A DAY IN THE LIFE OF A NEF FELLOW – Olivia Martyn


 

HoL 1

Name: Olivia Martyn (aka Olive)

NEF Class of: 2014

Currently: having bags of fun!! (aka Olive Cooper)

 

 

 


Tell us a bit about what you’ve been up to since leaving the NEF programme in 2014?

I was lucky enough to be one of the winners of the NEF pitch prize, which gave me the kick I needed to leave my job and go full time on my own venture, Olive Cooper. Olive Cooper is a new handbag brand for women who want more from their bags. Our bags have been designed so that they can be subtly detached to become two separate bags, allowing the professional woman to go from desk to dinner in no time at all, with no aching shoulders! Other than developing the product(s) which took the majority of my time, I left NEF and had many sleepless nights watching you tube videos to get my website up and ready. I now take each day as it comes, as every day something new happens. I spend the majority of my time in the factory, getting hold of journalists, and planning our next steps.

What was the inspiration behind this? Where did you get the idea?

When working, I found I spent the majority of my time carrying a handbag larger than myself, filled with items I didn’t need but wanted access to. When I would go out in the evening, this bag would still be on my shoulders. I just wanted a bag that could split in half – so half I could leave under my desk, and the other half could come out with me. And still look great.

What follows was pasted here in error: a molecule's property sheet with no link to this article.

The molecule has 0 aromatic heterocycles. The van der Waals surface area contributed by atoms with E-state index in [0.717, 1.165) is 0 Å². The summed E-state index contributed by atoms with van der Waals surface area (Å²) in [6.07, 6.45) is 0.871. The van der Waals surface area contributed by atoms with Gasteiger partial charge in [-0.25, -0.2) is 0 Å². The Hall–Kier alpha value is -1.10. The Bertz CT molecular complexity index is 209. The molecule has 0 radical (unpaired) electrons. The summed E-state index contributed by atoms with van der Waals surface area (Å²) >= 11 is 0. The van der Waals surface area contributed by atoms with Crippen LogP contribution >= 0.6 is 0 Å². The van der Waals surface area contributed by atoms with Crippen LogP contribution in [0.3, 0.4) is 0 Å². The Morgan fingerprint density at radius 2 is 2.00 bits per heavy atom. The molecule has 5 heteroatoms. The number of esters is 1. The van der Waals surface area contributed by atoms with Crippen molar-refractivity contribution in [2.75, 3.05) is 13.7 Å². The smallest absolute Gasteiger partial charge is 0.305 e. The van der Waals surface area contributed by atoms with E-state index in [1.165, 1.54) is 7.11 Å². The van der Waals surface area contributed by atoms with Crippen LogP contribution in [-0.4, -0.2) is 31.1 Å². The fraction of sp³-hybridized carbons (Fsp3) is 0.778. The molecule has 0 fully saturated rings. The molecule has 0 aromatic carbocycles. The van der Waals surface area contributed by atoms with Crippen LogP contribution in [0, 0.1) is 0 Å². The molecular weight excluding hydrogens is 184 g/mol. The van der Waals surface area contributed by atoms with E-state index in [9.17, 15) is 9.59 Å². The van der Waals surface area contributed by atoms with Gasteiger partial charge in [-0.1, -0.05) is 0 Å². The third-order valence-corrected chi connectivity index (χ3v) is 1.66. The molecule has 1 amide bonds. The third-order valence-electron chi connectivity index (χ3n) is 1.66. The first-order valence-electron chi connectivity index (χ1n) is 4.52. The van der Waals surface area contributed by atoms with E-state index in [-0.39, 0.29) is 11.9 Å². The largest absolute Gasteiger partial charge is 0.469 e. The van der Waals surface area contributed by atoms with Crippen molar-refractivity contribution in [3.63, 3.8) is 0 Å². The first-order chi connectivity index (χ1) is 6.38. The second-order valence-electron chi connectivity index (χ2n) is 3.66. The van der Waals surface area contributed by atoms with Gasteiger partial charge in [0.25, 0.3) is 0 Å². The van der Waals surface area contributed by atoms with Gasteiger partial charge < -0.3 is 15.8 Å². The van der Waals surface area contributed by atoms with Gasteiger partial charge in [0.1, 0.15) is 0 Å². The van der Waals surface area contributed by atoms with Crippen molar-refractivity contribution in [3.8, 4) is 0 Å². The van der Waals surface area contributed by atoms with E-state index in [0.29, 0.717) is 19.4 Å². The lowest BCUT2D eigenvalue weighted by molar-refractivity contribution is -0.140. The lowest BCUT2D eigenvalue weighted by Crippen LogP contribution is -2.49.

How’s it going at the moment?

We’ve just launched online, with our bags going in to Wolf & Badger’s Dover St and Notting Hill stores from November. We’ve had sales online from the UK and America, primarily as a result of the small amount of bloggers who have spoken about us so far, and now, we’re putting much of our efforts into getting some more exposure.

What’s next?

Now it’s time for us to build up traction. We have some exciting press coming up before Christmas, and we just need to keep this coming. We also hope to open a pop-up store in the very near future, and although wholesale isn’t our main focus, we hope to secure some key new stockists.

How did your time with NEF help prepare you for what you’re doing now?

It did more than prepare me. It was a constant reminder of what I was most motivated by, and that’s business. To start one, and grow one. It gave me real courage and key skills to enable me to take that first step.

What’s been your biggest challenge to date?

It’s so early days I can’t really tell. The biggest challenge I’m faced with is firstly, trying to get my brand out there with such a tight budget, and relying on sales to get us to the next stages. Secondly, one seriously frustrating challenge is convincing people that I’m not just a designer. I’m not trained as a designer either. I’m a product builder, I am obsessed with quality, and I want to build a scalable business.

Some people argue that running your own company at a young age is a step too far – do you think it’s a disadvantage or an advantage to start business at a young age, and why?

The only disadvantage is getting people to take me seriously. Not only am I young, but I look even younger. Other than that, being young is my greatest asset. I have nothing to lose, and my mind-set is so flexible.

What advice would you give to someone starting out on the NEF programme, or indeed any young aspiring entrepreneur?

Just get on with it.

Where do you want to be in 5 years?

Having a glass of champagne in Harrods as I discuss what’s going in their next season sounds nice.